See Appendix 1, Appendix 2 and Figure 17
Two thin-section samples, M7 and M10, were examined from a buried soil at Muriau Gwyddelod, Fronhill. The results are discussed below, and supported by Table 14, Table 15 and Figure 7.
Context 14 (buried Iron Age [or earlier] soil below bank - Context 11)(M7):
This is a humic fine soil with few stones, rare roots, occasional wood charcoal (max 4mm) and trace amounts of burned mineral grains (Figures 7.3, 7.11, 7.12). The soil is characterised by extremely thin to very thin and broad total excremental fabric of moderately acid-neutral mesofauna, the last being more dominant in the lower part of the sampled soil.
This humic topsoil is characterised by acidophyle mesofauna activity in the upper part, but retains evidence of an earlier earthworm-worked soil (broad crumb structures are more dominant at the bottom of the sample). This was originally probably a moderately weakly acid-neutral (good-quality) pasture/grassland soil. The presence of only 'coarse' wood charcoal suggests that this material is a relict of clearance, rather than indicating amendment for agriculture; it has not been fine fragmented into the microfabric as is often the case in plough soils.
Context 8 over 14 (buried soil)(M10):
This is a humic stony soil, composed of crumb and compact soil aggregates, with occasional charcoal (max 2mm) and rare to occasional very fine charcoal within the fine soil (Figures 7.13, 7.14). Trace amounts of iron-stained and burned ('anthropogenic') soil-sediment occur. Rare, weakly formed matrix void coatings and layering are preserved within some aggregates.
Here, the fragmented nature of the charcoal and more compact soil in Context 14 at M10, compared to M7 (Context 11), suggests possible animal trampling, as was also indicated by the presence of poorly developed textural pedofeatures. The trace amounts of 'anthropogenic' soil that are present, and which may perhaps have been formed by trampling elsewhere (but locally), were probably tracked in by stock. This is also consistent with this hypothesis of animal trampling.
These soils, at 200m OD, have the characteristics of being pasture soils, with coarse wood charcoal being a relict of clearances (Chambers and Price 1988). The earthworm-worked microfabric of the brown earth subsoil (Context 14) is consistent with an earlier woodland cover, whereas the developing acidophyle mesofauna activity (Context 8) is indicative of increasing soil acidity (M7), although this is more typical of the upland zone (Ball 1975, Maltby and Caseldine 1982, Romans and Robertson 1975). The local soils are typical brown podzolic soils (Manod soil association) developed in Palaeozoic slates, mudstones and siltstones (Rudeforth et al. 1983). In sample 10, Context 14 shows some indications of more concentrated animal trampling (?), as evidenced by moderate fragmentation of charcoal here. It is perhaps not unexpected to find no evidence of arable activity at the specific sampling locations, probably because after clearance soils became acidified, developing into the modern Manod (brown podzolic) soil cover.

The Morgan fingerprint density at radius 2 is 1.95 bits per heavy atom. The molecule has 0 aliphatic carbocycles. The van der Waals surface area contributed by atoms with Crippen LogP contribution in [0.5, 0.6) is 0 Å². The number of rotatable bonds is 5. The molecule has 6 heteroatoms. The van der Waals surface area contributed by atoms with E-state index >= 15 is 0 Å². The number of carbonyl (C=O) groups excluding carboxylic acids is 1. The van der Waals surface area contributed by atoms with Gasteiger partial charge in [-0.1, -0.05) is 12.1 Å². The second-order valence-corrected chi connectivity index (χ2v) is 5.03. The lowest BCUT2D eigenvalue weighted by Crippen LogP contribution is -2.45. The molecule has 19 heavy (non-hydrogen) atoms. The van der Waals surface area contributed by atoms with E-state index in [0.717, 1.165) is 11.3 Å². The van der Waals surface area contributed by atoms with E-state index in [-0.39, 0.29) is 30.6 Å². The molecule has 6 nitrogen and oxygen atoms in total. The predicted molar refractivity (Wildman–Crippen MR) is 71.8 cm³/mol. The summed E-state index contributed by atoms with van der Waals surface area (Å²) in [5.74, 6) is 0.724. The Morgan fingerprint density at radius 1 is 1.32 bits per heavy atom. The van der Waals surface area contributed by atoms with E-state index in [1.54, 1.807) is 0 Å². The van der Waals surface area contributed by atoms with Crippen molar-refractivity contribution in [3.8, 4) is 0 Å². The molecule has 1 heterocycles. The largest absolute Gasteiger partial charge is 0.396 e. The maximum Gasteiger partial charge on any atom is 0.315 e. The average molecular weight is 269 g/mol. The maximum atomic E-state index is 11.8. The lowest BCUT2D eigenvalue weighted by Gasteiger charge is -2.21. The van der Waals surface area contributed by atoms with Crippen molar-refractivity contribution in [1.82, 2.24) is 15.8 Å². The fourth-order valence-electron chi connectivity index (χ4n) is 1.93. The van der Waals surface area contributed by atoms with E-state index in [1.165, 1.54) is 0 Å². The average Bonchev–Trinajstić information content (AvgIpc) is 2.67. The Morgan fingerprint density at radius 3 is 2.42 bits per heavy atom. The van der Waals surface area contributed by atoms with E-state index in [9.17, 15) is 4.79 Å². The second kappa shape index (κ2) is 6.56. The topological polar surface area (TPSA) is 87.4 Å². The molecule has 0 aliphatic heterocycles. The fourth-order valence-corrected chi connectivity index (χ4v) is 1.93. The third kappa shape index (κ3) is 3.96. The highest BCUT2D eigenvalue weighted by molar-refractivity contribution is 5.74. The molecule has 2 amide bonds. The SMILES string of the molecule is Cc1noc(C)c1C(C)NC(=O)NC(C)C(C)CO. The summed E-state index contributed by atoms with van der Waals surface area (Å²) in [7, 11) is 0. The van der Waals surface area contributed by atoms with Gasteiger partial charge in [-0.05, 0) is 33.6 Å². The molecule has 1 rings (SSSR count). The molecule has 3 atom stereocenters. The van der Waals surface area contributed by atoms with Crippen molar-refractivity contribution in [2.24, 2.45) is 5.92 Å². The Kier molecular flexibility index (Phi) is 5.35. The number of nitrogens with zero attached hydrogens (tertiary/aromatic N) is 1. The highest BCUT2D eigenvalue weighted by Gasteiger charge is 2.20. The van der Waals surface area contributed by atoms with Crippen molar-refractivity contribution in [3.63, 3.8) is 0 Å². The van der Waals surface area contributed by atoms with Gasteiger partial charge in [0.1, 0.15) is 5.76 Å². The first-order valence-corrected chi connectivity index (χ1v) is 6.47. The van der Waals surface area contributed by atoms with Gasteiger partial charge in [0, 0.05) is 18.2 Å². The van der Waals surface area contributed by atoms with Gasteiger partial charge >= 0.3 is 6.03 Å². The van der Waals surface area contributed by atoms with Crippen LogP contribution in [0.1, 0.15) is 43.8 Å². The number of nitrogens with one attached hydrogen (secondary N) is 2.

Palaeoenvironmental evidence from Muriau Gwyddelod was confined to samples from the excavation at Fronhill. Selected samples were examined from the pollen column (8) taken from the buried soil (14) and subsoil (15) beneath the bank (Table 16). Pollen concentrations were low, especially in the lowest level, but increased slightly down the profile before declining, suggesting some movement of pollen. Significant amounts of pollen were also indeterminable, reducing the reliability of the pollen and there may be some differential pollen preservation, particularly in the lowest levels. Oak, hazel and grasses dominate the assemblage. Apart from the lowest level, in which the pollen count is too low to be reliable, the evidence suggests a decline in oak and hazel woodland in the area and an increasingly open landscape. Along with grass pollen, weed taxa indicating grassland include ribwort plantain, dandelion type (Lactuceae), buttercups and common knapweed. The occurrence of greater stitchwort is in keeping with the evidence for woodland, where it is commonly found. Although the evidence primarily suggests grassland, the presence of Triticum-Avena-type pollen in the uppermost level suggests the cultivation of wheat or oats in the vicinity around the time the boundary was constructed.
The pollen evidence is in agreement with the soil micromorphological evidence for a weakly acid-neutral grassland soil and a typical brown earth soil developed under woodland, with increasing soil acidity aiding survival of at least some pollen.
A small amount of charcoal (Table 17) was identified from the site and included oak (Quercus spp.), alder (Alnus glutinosa) and hazel (Corylus avellana). Hazel (sample 2) was recovered from the buried soil (14), while alder (sample 3) and oak (sample 6) were identified from the subsoil (15). The alder from the lower soil (15) gave a date of 3360–3260 or 3250–3100 cal BC, placing it in the Middle Neolithic. The micromorphological evidence suggests that this charcoal reflects original clearance activity at that time rather than manuring associated with agriculture.
Charcoal from the remaining samples (4, 7, 11 and 13) from the fill (17) of a possible post-hole (16) included oak, alder and hazel. A date of 7300–7220 or 7190–7060 cal BC was obtained from hazel charcoal from this feature, indicating fire activity during the Early Mesolithic period and woodland comprising oak and hazel as well as alder in the area, assuming that all the charcoal is contemporary.
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